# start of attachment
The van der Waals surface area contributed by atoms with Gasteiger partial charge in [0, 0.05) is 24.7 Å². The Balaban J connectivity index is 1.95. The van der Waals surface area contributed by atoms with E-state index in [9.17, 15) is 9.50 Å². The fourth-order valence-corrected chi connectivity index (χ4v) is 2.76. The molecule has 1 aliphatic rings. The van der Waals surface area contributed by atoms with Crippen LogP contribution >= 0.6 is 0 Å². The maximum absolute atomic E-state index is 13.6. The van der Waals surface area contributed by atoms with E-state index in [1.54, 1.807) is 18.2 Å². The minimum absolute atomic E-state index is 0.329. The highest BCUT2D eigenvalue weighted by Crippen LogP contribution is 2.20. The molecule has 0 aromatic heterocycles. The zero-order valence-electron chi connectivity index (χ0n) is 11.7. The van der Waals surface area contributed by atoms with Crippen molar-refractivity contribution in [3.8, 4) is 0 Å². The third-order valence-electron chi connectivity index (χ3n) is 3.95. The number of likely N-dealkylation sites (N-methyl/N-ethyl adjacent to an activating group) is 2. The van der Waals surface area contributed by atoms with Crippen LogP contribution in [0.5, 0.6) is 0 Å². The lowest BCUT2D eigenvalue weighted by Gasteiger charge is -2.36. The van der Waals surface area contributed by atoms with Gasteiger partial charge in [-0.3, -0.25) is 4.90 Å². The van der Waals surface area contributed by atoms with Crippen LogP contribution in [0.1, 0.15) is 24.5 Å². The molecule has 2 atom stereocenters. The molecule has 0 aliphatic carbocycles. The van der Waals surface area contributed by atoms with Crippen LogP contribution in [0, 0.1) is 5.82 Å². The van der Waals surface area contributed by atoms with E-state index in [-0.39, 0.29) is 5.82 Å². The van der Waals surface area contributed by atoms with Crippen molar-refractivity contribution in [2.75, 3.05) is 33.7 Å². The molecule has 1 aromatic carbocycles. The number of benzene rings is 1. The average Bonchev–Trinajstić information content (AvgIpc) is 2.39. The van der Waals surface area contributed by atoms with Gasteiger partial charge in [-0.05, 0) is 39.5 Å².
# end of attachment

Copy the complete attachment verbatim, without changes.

The van der Waals surface area contributed by atoms with Gasteiger partial charge in [0, 0.05) is 24.7 Å². The Balaban J connectivity index is 1.95. The van der Waals surface area contributed by atoms with E-state index in [9.17, 15) is 9.50 Å². The fourth-order valence-corrected chi connectivity index (χ4v) is 2.76. The molecule has 1 aliphatic rings. The van der Waals surface area contributed by atoms with Crippen LogP contribution >= 0.6 is 0 Å². The maximum absolute atomic E-state index is 13.6. The van der Waals surface area contributed by atoms with E-state index in [1.54, 1.807) is 18.2 Å². The minimum absolute atomic E-state index is 0.329. The highest BCUT2D eigenvalue weighted by Crippen LogP contribution is 2.20. The molecule has 0 aromatic heterocycles. The zero-order valence-electron chi connectivity index (χ0n) is 11.7. The van der Waals surface area contributed by atoms with Crippen molar-refractivity contribution in [3.8, 4) is 0 Å². The third-order valence-electron chi connectivity index (χ3n) is 3.95. The number of likely N-dealkylation sites (N-methyl/N-ethyl adjacent to an activating group) is 2. The van der Waals surface area contributed by atoms with Crippen LogP contribution in [0.5, 0.6) is 0 Å². The lowest BCUT2D eigenvalue weighted by Gasteiger charge is -2.36. The van der Waals surface area contributed by atoms with Gasteiger partial charge in [-0.3, -0.25) is 4.90 Å². The van der Waals surface area contributed by atoms with Crippen LogP contribution in [0.1, 0.15) is 24.5 Å². The molecule has 2 atom stereocenters. The molecule has 0 aliphatic carbocycles. The van der Waals surface area contributed by atoms with Crippen LogP contribution in [0, 0.1) is 5.82 Å². The van der Waals surface area contributed by atoms with E-state index in [-0.39, 0.29) is 5.82 Å². The van der Waals surface area contributed by atoms with Crippen molar-refractivity contribution in [2.75, 3.05) is 33.7 Å². The molecule has 1 aromatic carbocycles. The number of benzene rings is 1. The average Bonchev–Trinajstić information content (AvgIpc) is 2.39. The van der Waals surface area contributed by atoms with Gasteiger partial charge in [-0.05, 0) is 39.5 Å².